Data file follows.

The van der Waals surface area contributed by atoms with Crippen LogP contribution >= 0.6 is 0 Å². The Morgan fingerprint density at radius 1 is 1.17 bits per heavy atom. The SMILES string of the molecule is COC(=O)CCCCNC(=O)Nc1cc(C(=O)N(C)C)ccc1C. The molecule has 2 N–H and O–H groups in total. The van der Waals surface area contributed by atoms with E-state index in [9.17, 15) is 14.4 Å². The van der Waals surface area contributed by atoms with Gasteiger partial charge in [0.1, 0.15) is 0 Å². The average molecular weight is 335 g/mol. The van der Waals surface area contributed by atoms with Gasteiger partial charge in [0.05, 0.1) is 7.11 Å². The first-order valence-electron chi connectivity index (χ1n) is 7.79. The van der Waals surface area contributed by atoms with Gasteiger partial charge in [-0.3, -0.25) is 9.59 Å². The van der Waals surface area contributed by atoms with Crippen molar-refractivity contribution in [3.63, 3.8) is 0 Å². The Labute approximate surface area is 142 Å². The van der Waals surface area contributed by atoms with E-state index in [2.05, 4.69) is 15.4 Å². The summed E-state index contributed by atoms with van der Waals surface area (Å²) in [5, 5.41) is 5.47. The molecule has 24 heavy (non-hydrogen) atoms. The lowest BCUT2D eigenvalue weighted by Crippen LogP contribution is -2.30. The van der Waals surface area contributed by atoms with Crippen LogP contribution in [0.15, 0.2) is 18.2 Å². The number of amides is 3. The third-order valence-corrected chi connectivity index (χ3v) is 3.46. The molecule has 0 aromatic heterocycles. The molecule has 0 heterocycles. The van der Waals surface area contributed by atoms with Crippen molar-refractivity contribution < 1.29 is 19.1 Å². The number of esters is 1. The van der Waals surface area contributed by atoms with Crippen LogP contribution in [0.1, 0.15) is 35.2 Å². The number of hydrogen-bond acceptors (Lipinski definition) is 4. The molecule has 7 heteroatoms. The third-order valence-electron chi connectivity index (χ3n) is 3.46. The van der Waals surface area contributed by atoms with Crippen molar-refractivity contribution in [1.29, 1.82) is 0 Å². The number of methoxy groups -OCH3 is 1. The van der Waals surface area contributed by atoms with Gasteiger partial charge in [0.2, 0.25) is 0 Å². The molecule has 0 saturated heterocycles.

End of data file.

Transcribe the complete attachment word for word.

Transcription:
The van der Waals surface area contributed by atoms with Crippen LogP contribution >= 0.6 is 0 Å². The Morgan fingerprint density at radius 1 is 1.17 bits per heavy atom. The SMILES string of the molecule is COC(=O)CCCCNC(=O)Nc1cc(C(=O)N(C)C)ccc1C. The molecule has 2 N–H and O–H groups in total. The van der Waals surface area contributed by atoms with E-state index in [9.17, 15) is 14.4 Å². The van der Waals surface area contributed by atoms with Gasteiger partial charge in [0.1, 0.15) is 0 Å². The average molecular weight is 335 g/mol. The van der Waals surface area contributed by atoms with Gasteiger partial charge in [0.05, 0.1) is 7.11 Å². The first-order valence-electron chi connectivity index (χ1n) is 7.79. The van der Waals surface area contributed by atoms with Gasteiger partial charge in [-0.3, -0.25) is 9.59 Å². The van der Waals surface area contributed by atoms with Crippen molar-refractivity contribution in [3.63, 3.8) is 0 Å². The Labute approximate surface area is 142 Å². The van der Waals surface area contributed by atoms with E-state index in [2.05, 4.69) is 15.4 Å². The summed E-state index contributed by atoms with van der Waals surface area (Å²) in [5, 5.41) is 5.47. The molecule has 24 heavy (non-hydrogen) atoms. The lowest BCUT2D eigenvalue weighted by Crippen LogP contribution is -2.30. The van der Waals surface area contributed by atoms with Crippen LogP contribution in [0.15, 0.2) is 18.2 Å². The number of amides is 3. The third-order valence-corrected chi connectivity index (χ3v) is 3.46. The molecule has 0 aromatic heterocycles. The molecule has 0 heterocycles. The van der Waals surface area contributed by atoms with Crippen molar-refractivity contribution < 1.29 is 19.1 Å². The number of esters is 1. The van der Waals surface area contributed by atoms with Crippen LogP contribution in [0.1, 0.15) is 35.2 Å². The number of hydrogen-bond acceptors (Lipinski definition) is 4. The molecule has 7 heteroatoms. The third-order valence-electron chi connectivity index (χ3n) is 3.46. The van der Waals surface area contributed by atoms with Crippen molar-refractivity contribution in [1.29, 1.82) is 0 Å². The number of methoxy groups -OCH3 is 1. The van der Waals surface area contributed by atoms with Gasteiger partial charge in [0.2, 0.25) is 0 Å². The molecule has 0 saturated heterocycles.